In the aftermath of Hurricanes Laura, tens of thousands of homes had devastating damage. A significant number were left uninhabitable due to the level of damage, leaving Lake Charles, and much of Calcasieu Parish, with a sea of blue roofs.
Roughly half the housing stock in the parish was damaged by the hurricanes. Many of these homes lacked appropriate insurance coverage or lacked insurance altogether. Now, just over two years since the storms, both the city of Lake Charles and Calcasieu Parish are moving forward with demolishing homes that have not been repaired; they have been deemed nuisances and slated for demolition.
A long and drawn out delay in long-term funding for recovery has contributed to an already existing housing crisis, leaving renters and homeowners without many options. Lake Charles topped the list for out-migration between 2019 and 2020, and more surveying in 2021 showed that Calcasieu and Cameron Parish had some of the steepest declines in population of any U.S. county.
If you’ve been reading SWLA Journal notes, you’ve seen these items come up on the agenda at every city council (Lake Charles, Sulphur, Westlake, and DeQuincy), planning and zoning, and police jury meetings.
How the process works
The procedure that allows the city and parish to slate homes for demolition is outlined by a group of state statutes. The following is a high-level overview of the process:
Step one: According to La. R.S 33:4761, a governing authority is granted the authority to demolish buildings which are either dilapidated or exist in a dangerous condition.
Step Two: In accordance to La. R.S. 33:4762 the governing authority must provide a written report as to why a building is being recommended for demolition and notice shall provide notice to the property owner advising of the recommendation and provide the owner with the opportunity to appear before the governing authority and advise why the building at issue should not be demolished. This statute provides details on what efforts the governing authority must take in providing the notice to the owner. These steps must be taken prior to the governing authority taking action to demolish a home.
Step three: The governing authority, in accordance with La. R.S. 33:4763, must hold a meeting, receive the information on the written report referenced above. Once the report is received, they can elect to deem the building condemned or they may elect to provide the owner the opportunity to bring the building up to code. Whatever decision is made, the result must be reduced to writing. If the decision is made to demolish the building, the owner has five days to appeal the decision.
Step four: According to La. R.S. 33:4764, in order to appeal the decision of the governing authority to demolish a building, the building owner must file a lawsuit against the governing agency where the building is located.
Step five: La. R.S. 33:4765 provides the steps the property owner must take once a building has been slated for demolition. The statue further outlines the steps the governing authority may take to demolish the building if the owner fails to do so. According to the statute, if the governing authority makes the decision to demolish the building, they must first provide notice to the owner of the governing authority’s plans on demolishing the building. The statute even outlines the steps an governing authority may take to have the National Guard assist in the demolition of buildings.
In August 2022, Act 340 went into effect requiring governmental agencies to maintain and publish a list of properties which have been slated for demolition. Here is a link to the Calcasieu Parish listing to property slated for demolition.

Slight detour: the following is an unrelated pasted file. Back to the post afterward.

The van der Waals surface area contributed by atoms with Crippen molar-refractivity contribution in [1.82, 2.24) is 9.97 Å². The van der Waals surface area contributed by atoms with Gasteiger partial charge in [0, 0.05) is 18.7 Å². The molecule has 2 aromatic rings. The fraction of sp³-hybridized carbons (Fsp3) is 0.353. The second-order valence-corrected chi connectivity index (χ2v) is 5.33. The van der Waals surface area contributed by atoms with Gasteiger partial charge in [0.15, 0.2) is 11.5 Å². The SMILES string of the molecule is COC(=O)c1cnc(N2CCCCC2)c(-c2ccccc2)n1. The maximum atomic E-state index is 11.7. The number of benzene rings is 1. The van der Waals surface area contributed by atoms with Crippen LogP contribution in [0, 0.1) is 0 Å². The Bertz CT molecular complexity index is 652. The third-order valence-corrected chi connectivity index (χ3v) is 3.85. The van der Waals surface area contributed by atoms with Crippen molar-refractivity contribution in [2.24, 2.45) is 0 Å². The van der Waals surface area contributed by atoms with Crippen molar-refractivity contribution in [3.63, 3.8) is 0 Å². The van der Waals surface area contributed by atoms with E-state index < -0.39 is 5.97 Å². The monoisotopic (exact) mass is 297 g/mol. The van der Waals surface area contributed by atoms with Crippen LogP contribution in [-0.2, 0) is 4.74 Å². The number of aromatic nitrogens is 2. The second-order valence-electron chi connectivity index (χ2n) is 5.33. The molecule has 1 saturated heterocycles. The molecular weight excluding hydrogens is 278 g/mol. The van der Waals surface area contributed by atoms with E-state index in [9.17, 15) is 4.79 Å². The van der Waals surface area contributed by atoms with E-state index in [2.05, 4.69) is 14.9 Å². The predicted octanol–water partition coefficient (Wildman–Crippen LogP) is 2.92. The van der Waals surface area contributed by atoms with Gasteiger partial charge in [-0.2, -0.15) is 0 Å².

Why it’s important to show up to public meetings
The process outlined in the statute has many technical aspects to it that are daunting, in general and particularly for those seeking to survive and recover from hurricanes Laura and Delta. However, in the past three months I have attended Lake Charles city council meetings and Calcasieu parish police jury meetings where the topic of demolition of homes were on the agenda. In each setting, I have witnessed homeowners go before the city council and the police jury, making the requests that their homes not be demolished. In each instance, the governmental body made inquiry from the appropriate council person or police jury member asking what they desired to do and in each instance the city council person or police jury member yielded to the request of the homeowner.
What our city council and police jury are looking for is that homeowners act in moving towards demolition or repairs—first, obtaining a permit.
In order to obtain a building permit for repairs you must present plans for approval. A newly developing challenge is this arena is flood zone designation. Any plan that is submitted for approval must take the flood zone designation into account. Homes that are in certain flood zones will not be permitted if the plan does not include addressing elevating the structure. The issue there is limited funding for home elevation which can be costly—typically it is not covered by insurance. (I will be following up on this topic in later articles.)
What to do if your home has been designated to be demolished
If your home has been designated by your local governmental agency, your first step should be to contact your representative of that local governmental agency. Be prepared to explain to them what type of assistance you are seeking and any impediments you have encountered with respect to attempts you have made in seeking to restore your home to standards. Be prepared to ask about assistance and or solutions that will suit your specific facts and circumstances.
In my next article I will follow up on this topic and discuss the different ways by which homeowners find themselves in this predicament and the opportunities that exist to make this pathway less traveled for members of our communities.